Note that many of the Internet citation rules are little more than common sense (that’s a compliment, not a dig). For example: include the URL that most directly links your reader to the authority, as you don’t want to send readers on a wild goose chase through the recesses of the Internet in search of a source. For completeness sake, we include these rules below, even though most people would probably intuit them.


R33. Basic Formula for Internet Sources[edit | edit source]

Citations to Internet sources follow this form: <Author Name>, <Title of Website Page>, <Main Website Title>, <pincite> <(Date & Time Accessed)>, <URL>.

R33.1. Author Name(s)[edit | edit source]

R33.1.1. Actual authors[edit | edit source]

When available, use the name(s) of the actual authors(s) of the source.

R33.1.2. Institutional authors[edit | edit source]

When the name of the actual author is unavailable, use the name of the institution associated with the source if one is clearly apparent.
  • Institutional authors should be omitted if the website’s title makes the domain’s owner clear.
  • Institutional authors should be abbreviated (see Table T11 and Table T12 for abbreviations).

R33.1.3. Forum authors[edit | edit source]

For web posts and comments, use the actual name of the post author, or the username of the post author if the actual name is not available.
  • For comments, the author of the comment should be included if available, but the author of the original post need not be cited.

R33.1.4. Unavailable name[edit | edit source]

If the name of the author is unavailable in each of the above forms, it may be omitted from the basic formula.

R33.2. Title of Specific Website Page[edit | edit source]

R33.2.1. Particular webpage[edit | edit source]

Include the particular cited page within the website. This title should be based on either the title bar or the heading of that page as viewed in the browser.

R33.2.2. Length of title[edit | edit source]

The included title should be informative but not unduly long, if possible.

R33.2.3. Pages linked from main website[edit | edit source]

Include the title of certain pages linked from main website when relevant, including postings, comments, and titles of subheadings (in italics). Where relevant, as in comments, subheadings should indicate their relationship to the page to which they are responsive.

R33.2.4. Page heading not clear[edit | edit source]

Descriptive titles (not italicized) may also be used where page headings alone are not clear.
  • Example: Parker Higgins & Sarah Jeong, Archive of 5 Useful Articles Newsletter, 5 Useful Articles, http://tinyletter.com/5ua (last visited March 2, 2015).

R33.3. Main Website Title[edit | edit source]

R33.3.1. Domain name or homepage[edit | edit source]

Include the domain name/ homepage where the citation may be found.

R33.3.2. abbreviation[edit | edit source]

Title should be abbreviated (see Table T12, Table T15, and Table T18 for abbreviations).
Indigo Inkling
Think of a webpage as the page in your Internet browser (Chrome, Firefox, Safari, etc.) where you can scroll up and down. Think of a website as a group of webpages that work together. For example, abovethelaw.com is a website. Once you click on an article or a tab, then you’re on a webpage.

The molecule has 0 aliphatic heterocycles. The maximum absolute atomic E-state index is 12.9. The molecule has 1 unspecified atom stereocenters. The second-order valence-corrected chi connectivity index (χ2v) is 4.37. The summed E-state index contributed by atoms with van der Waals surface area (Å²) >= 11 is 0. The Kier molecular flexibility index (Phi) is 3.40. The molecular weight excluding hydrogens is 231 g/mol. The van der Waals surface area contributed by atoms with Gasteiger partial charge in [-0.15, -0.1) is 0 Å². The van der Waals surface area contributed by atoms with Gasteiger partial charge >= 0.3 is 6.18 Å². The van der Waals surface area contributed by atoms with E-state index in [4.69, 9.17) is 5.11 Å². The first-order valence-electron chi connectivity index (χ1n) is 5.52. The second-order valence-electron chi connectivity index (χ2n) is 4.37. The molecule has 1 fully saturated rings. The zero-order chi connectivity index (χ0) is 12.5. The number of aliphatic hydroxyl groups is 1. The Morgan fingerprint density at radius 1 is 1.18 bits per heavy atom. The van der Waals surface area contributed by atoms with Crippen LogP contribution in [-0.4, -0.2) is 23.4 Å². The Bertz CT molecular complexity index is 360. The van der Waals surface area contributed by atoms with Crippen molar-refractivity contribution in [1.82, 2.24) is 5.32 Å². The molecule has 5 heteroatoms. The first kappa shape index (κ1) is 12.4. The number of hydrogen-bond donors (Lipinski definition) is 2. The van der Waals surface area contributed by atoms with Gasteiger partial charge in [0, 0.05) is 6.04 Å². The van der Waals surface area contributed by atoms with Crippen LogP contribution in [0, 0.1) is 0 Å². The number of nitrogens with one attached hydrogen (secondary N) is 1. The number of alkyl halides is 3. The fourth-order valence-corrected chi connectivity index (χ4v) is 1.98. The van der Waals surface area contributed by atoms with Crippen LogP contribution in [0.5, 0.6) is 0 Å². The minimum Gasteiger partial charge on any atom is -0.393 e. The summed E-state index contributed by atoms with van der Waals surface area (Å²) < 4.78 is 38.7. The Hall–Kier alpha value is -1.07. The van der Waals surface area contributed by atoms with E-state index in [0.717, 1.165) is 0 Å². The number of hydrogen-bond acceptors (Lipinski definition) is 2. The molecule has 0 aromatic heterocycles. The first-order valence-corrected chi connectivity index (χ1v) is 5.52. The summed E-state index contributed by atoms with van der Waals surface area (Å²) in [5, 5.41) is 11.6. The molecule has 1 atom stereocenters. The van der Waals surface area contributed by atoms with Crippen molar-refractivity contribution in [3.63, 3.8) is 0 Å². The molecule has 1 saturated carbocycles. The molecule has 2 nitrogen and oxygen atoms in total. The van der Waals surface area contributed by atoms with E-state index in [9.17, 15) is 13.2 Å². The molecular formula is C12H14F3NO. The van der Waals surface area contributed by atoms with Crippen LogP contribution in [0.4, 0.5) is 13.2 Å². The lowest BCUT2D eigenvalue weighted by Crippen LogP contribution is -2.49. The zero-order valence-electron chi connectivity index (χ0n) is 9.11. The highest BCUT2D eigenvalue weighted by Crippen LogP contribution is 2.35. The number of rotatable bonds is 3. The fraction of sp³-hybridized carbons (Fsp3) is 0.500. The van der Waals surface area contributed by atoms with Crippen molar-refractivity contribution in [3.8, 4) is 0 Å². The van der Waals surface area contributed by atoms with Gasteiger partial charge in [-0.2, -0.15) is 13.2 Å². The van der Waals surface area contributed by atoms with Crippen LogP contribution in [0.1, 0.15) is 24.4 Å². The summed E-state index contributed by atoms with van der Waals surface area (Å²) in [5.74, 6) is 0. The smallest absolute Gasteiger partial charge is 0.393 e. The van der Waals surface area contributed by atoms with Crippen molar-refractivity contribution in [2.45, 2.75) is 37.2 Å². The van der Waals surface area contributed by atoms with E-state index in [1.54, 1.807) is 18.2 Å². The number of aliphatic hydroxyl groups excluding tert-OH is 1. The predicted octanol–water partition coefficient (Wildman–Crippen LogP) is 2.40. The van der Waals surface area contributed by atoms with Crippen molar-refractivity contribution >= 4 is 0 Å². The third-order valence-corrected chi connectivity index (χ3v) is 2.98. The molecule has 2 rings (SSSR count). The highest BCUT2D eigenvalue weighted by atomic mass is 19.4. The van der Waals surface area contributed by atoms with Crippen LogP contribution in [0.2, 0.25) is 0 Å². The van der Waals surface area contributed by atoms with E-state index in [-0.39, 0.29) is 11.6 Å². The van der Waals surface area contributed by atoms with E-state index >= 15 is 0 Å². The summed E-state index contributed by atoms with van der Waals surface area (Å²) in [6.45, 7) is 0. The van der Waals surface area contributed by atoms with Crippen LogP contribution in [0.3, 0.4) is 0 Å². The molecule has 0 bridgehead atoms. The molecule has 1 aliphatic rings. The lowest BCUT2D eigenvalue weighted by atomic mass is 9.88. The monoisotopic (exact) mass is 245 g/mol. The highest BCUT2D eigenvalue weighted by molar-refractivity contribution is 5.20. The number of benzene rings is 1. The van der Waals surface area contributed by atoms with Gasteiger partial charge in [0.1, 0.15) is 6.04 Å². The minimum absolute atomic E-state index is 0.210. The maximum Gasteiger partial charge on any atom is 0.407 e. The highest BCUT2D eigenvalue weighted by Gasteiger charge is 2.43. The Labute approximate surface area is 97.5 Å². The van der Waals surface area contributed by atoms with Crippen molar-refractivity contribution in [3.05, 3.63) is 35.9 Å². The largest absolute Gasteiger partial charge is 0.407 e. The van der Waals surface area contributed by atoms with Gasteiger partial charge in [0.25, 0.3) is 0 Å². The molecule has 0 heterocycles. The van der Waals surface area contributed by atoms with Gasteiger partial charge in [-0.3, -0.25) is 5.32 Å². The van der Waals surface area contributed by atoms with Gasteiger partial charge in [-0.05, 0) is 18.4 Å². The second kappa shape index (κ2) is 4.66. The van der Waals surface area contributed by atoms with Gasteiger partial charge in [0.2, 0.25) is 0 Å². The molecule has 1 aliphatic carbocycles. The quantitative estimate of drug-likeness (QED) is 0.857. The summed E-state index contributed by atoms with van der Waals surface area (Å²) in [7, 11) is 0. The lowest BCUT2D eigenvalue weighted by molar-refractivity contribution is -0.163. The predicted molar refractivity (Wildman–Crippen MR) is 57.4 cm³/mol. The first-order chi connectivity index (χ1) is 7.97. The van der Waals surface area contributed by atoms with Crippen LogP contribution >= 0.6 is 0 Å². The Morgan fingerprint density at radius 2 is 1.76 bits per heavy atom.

R33.4. Pincite[edit | edit source]

R33.4.1. When to include[edit | edit source]

Include when an electronic document preserves the pagination of a printed version. Cite to pages as they would appear on the document if printed.

R33.5. Date & Time[edit | edit source]

R33.5.1. When to include published time[edit | edit source]

Omit time:
  1. if the source is not updated throughout the day or
  2. if there is no time listed

R33.5.2. No date provided[edit | edit source]

If no date is provided cite to the last modified or last updated date for the URL, or, if none of the above are provided, use the last visited date. Any date cited in one of these three formats should be placed after the URL in the citation.

R33.6. URL[edit | edit source]

R33.6.1. Entire URL[edit | edit source]

Cite in its entirety unless the URL is especially long or unwieldy.

R33.6.2. Long URL[edit | edit source]

If the URL is too long and unwieldy, cite just to the root URL and include a parenthetical directing the user to the specific material cited.

R33.6.3. Archived version[edit | edit source]

When helpful, include URL to an archived version of the webpage in brackets

R33.6.4. Primary URL[edit | edit source]

When a website is served by multiple URLs, use the primary one.
Indigo Inkling
When a document is available in multiple formats, cite to the format that best preserves the document as it would display if printed. This will allow citations to specific page numbers (for pincites) regardless of whether it is being viewed digitally or in print. For example, PDF is preferred over HTML.


R34. Short Form Citations for Internet Sources[edit | edit source]

Id. and supra can be used, together with the author name, as a short form citation following the full citation of an Internet source. Note: if no author is provided, use the title of the source (see section R33.2, above).